The study showed differences in cancer defences when comparing flounders and dabs and within the species, depending on whether a population is living in a strongly polluted area or not. In other words, certain cancer defence mechanisms have emerged in one of the examined species, the European flounder.
Baines suggested that exploring these potential differences in cancer defences in wild organisms could help to predict cancer dynamics in our changing environments and whether a species has adapted to cope with pollution-induced cancer.
There is no link between pollution-induced free radicals and the DNA damage they cause, and the presence or absence of cancer
Baines also tried to shed light on the mechanism by which pollution actually causes cancer. Pollutants are thought to play a key role in free radicals generated in the body. These, in turn, break down DNA and cause different mutations. “However, I did not see in my work that the amount of DNA damage could have been used as a predictor of whether or not the lesions examined had cancer,” the marine ecologist said.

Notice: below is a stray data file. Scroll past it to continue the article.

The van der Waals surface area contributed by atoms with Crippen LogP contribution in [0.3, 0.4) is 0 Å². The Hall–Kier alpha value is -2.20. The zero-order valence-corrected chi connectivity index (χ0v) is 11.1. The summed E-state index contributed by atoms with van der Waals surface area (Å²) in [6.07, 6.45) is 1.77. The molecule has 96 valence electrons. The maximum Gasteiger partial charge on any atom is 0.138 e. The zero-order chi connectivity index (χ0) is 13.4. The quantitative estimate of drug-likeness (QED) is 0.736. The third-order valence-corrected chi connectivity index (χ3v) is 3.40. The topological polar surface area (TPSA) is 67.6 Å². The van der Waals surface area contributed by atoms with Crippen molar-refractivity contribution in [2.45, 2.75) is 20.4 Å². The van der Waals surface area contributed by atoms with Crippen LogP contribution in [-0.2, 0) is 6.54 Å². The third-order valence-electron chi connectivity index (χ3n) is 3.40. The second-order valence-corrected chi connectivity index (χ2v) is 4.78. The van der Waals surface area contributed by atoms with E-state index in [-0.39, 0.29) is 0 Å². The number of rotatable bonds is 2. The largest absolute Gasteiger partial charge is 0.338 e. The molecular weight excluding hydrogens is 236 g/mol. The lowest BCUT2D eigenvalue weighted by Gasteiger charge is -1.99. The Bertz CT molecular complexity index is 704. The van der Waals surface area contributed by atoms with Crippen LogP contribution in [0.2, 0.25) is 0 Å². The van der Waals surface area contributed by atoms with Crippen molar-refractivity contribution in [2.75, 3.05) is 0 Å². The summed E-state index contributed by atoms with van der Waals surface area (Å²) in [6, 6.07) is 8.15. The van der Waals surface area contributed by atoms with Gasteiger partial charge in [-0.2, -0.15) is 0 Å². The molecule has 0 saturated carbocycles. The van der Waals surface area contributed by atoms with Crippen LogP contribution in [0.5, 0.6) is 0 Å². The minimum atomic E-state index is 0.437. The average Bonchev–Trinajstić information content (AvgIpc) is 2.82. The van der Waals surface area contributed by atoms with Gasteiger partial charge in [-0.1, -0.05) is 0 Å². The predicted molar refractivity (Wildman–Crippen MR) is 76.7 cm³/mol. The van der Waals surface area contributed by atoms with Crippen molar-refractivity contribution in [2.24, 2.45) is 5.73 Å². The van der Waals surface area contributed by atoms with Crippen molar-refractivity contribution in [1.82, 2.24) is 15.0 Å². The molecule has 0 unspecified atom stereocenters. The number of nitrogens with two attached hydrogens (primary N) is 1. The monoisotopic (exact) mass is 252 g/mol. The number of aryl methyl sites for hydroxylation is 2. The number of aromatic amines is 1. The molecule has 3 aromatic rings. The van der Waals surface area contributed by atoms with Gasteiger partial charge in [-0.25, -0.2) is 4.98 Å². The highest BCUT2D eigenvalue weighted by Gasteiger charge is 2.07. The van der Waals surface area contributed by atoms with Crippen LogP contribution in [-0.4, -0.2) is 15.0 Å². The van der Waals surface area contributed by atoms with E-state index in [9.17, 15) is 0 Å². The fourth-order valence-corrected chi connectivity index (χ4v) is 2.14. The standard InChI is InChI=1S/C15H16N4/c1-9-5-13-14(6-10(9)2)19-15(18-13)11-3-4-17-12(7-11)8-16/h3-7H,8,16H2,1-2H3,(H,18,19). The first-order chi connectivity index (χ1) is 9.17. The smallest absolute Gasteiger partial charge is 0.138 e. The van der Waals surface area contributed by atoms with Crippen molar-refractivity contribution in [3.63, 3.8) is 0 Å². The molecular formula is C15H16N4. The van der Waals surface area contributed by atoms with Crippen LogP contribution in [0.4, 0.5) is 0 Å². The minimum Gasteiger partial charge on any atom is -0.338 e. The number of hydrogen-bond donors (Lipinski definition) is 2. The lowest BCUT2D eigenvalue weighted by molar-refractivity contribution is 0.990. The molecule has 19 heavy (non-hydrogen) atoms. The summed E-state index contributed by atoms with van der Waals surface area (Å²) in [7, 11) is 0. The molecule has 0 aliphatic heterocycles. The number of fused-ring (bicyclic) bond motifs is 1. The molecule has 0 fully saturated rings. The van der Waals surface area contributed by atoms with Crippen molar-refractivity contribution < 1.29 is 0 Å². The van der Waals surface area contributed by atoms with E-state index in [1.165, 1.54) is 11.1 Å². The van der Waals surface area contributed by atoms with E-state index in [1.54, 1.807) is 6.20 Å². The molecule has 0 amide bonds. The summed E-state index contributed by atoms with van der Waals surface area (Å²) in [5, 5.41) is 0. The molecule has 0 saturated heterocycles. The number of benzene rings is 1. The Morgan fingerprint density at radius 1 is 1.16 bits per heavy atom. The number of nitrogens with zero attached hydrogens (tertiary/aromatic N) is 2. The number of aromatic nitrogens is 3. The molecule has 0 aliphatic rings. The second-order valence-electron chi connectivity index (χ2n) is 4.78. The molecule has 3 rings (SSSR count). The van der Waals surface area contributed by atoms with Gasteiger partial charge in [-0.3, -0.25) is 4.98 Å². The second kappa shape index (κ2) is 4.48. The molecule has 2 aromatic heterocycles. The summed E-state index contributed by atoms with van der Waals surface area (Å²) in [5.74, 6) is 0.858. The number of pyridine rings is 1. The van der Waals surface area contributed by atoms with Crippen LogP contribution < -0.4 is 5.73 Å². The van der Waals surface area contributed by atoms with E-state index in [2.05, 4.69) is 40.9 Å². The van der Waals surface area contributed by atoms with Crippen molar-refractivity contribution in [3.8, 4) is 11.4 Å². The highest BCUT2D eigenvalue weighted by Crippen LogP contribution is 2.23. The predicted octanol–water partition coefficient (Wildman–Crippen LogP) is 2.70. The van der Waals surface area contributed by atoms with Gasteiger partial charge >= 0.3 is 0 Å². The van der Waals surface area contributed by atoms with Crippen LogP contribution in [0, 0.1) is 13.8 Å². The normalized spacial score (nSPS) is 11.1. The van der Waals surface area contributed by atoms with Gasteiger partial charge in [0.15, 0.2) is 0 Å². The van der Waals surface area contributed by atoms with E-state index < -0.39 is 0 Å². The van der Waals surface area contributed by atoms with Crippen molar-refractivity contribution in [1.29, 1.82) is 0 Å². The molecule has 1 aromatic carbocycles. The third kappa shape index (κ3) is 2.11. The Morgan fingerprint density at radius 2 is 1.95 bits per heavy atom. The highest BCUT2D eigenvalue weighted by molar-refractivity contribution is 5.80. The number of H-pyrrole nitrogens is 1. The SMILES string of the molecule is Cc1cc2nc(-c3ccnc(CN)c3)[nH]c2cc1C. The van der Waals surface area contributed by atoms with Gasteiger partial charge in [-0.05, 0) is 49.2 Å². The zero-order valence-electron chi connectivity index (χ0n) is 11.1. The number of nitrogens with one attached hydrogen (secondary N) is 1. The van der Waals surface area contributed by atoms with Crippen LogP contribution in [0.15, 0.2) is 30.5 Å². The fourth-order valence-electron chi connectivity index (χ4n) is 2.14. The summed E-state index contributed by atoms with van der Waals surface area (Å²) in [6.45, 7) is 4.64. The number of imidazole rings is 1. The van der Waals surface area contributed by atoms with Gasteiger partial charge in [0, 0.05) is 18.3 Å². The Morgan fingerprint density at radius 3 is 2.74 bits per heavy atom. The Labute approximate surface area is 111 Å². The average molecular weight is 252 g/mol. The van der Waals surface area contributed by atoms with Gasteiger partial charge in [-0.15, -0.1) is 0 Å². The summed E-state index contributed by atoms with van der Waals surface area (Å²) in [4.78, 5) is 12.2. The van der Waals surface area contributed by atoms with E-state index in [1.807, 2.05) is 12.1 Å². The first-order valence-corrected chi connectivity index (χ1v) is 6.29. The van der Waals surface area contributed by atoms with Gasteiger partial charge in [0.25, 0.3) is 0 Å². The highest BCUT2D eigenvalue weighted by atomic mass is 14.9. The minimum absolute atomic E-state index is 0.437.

The researcher suggested that mechanisms other than oxidative damage play a more significant role in determining the likelihood of cancer in these two species.
Genes suppressing cancer develop at the expense of other evolutionary needs
Additionally, more DNA damage was found in older and larger fish. The genetic material of Baltic flounder was also more damaged than that of their North Sea relatives. Baines suggested that fish that live longer and grow larger have to compensate for the number of copies of genes allowing them to grow large with additional copies of genes suppressing cancer.
Taken as a whole, the results of the thesis suggest that more attention needs to be paid to long-term effects when setting pollution limits. Diseases such as cancer do not occur overnight. “Much also depends on the exact cocktail of chemicals that fish are exposed to on a daily basis. Different compounds can both amplify and diminish each other’s effects.”
“One thing is for sure, the cleaner the environment, the less pressure on fish. Yes, some organisms may be able to adapt to pollution over longer periods of time, but the energy spent on these adaptations could be used much more wisely elsewhere,” Baines said.
Check out the thesis in the University of Tartu digital collection. Baines was supervised by Tuul Sepp and Lauri Saks from the University of Tartu and Mathieu Giraudeau from the University of La Rochelle. The supervisor was Joachim Sturve from the University of Gothenburg.